You will find lots of detailed pictures of these variations on Dan Fernandez‘s excellent Sundown Farm and Ranch web site.

The Darrow White Box itself was 21″ long and took up a lot of space on the department store shelves in Philadelphia and New York where they were sold. The store’s buyers advised Darrow to make a smaller set,

In this period, Monopoly had competition from Knapp Electric‘s game Finance, which had 90% of the elements we generally associate with Monopoly. Finance was sold in a small black box with separate game board, an arrangement Darrow adopted for his 1935 Black Box sets. Both Finance and the Darrow Black Box retailed for $2.00, a figure that is probably not coincidental.

Along with the box, Darrow downsized the game board for this version to about 19″ square. This size was then adopted by Parker Brothers when they started making the sets.

7,500 of these were made in early 1935, but Darrow had only sold 1,600 of these by the time he made his deal with Parker Brothers in March of that year. Reluctantly, Parker took on his remaining inventory.

100 sets were given to Parker employees so that they could learn the game. As far as is know, the rest of the sets were sold by Parker Brothers in the next few months. They substituted their own version of the game rules for Darrow’s, and put a Parker label on the front of the board.

Neither type of Darrow set came with tokens. You were supposed to supply your own. However, in Darrow’s own circle, players had already began using metal dime store tokens as playing pieces. Darrow, however, could not find a supplier for these, but recommended them to Parker Brothers, who already had a business relationship with the Dowst company who made them.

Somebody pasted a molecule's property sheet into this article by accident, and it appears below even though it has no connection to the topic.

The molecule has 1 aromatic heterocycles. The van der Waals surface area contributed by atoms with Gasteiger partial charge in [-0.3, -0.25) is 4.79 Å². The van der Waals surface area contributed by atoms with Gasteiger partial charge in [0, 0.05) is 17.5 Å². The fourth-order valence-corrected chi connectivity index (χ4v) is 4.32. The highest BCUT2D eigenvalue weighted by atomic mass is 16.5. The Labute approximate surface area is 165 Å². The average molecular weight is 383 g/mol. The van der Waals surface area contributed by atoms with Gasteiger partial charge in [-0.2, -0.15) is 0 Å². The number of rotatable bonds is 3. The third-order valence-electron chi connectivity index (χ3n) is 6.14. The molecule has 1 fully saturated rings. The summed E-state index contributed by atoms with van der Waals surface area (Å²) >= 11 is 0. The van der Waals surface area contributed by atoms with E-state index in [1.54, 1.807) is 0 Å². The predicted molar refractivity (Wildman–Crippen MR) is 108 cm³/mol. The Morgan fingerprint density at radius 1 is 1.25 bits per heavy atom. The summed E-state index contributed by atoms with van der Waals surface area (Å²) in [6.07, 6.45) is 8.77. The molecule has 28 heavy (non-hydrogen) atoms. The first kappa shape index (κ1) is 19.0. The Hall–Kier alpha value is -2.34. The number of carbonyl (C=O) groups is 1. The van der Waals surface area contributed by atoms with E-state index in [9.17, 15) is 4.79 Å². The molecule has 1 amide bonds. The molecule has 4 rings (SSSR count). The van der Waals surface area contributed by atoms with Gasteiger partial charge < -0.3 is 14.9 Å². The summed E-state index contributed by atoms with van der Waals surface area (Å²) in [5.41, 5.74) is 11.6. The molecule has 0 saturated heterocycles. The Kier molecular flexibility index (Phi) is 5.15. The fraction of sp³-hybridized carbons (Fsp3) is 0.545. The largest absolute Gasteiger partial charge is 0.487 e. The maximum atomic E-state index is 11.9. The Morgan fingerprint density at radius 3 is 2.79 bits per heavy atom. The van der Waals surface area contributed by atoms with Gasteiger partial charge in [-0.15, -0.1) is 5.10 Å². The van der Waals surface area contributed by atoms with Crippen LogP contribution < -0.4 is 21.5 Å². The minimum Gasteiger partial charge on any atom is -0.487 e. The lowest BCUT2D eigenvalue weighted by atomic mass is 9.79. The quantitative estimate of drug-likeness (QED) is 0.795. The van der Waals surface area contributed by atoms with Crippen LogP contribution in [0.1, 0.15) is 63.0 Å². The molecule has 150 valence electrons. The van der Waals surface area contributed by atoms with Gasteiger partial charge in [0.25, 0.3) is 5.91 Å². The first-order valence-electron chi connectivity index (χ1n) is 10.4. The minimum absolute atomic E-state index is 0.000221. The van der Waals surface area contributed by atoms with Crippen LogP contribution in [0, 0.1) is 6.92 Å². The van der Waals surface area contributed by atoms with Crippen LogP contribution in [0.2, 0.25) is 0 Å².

The first Parker Brothers Monopoly sets came out in June 1935 as their #7 version. This was a slightly modified Darrow Black Box. Thinking Darrow’s box too small, Parker substituted a somewhat larger one with more colorful graphics.

Approximately 25,000 of the #7 sets were sold in the first few months. The legal description on these has led Monopoly collectors to call them “Trade Mark” sets.

Soon after the #7 went on the market, Parker introduced the #9 White Box version, which at first retailed for $3 as had Darrow’s. This used a standard 19″ board, and therefore the boxes are a bit smaller than Darrow’s.

The implements were put into the center of the box, which made it more balanced. Parker improved on Darrow’s set by including 10 metal tokens and a double supply of play money.

This is the type of set shown pictured in this recent eBay auction. While the Darrow White Box had graphics only on the top of the box, via a decal, Parker’s version continued the printing onto the two sides.

This is the rarest type of #9 set. Some people think that the following version, which had the 1,509,312 patent number overprinted onto the box top, is more rare, but my experience had been that the opposite is true.

Another difference is that the #9 has painted houses and hotels, while the #7’s are simply dyed.

During 1936, Parker Brothers made some important changes to the #9. After continuing with the standard black board for some time, the White Box was given its own green board with Monopoly lettered on it in script. At the same time, it got the fancier “Grand Hotels” that were first used in the #10 Fine Edition starting in November 1935. I assume that the amount of play money was increased as well.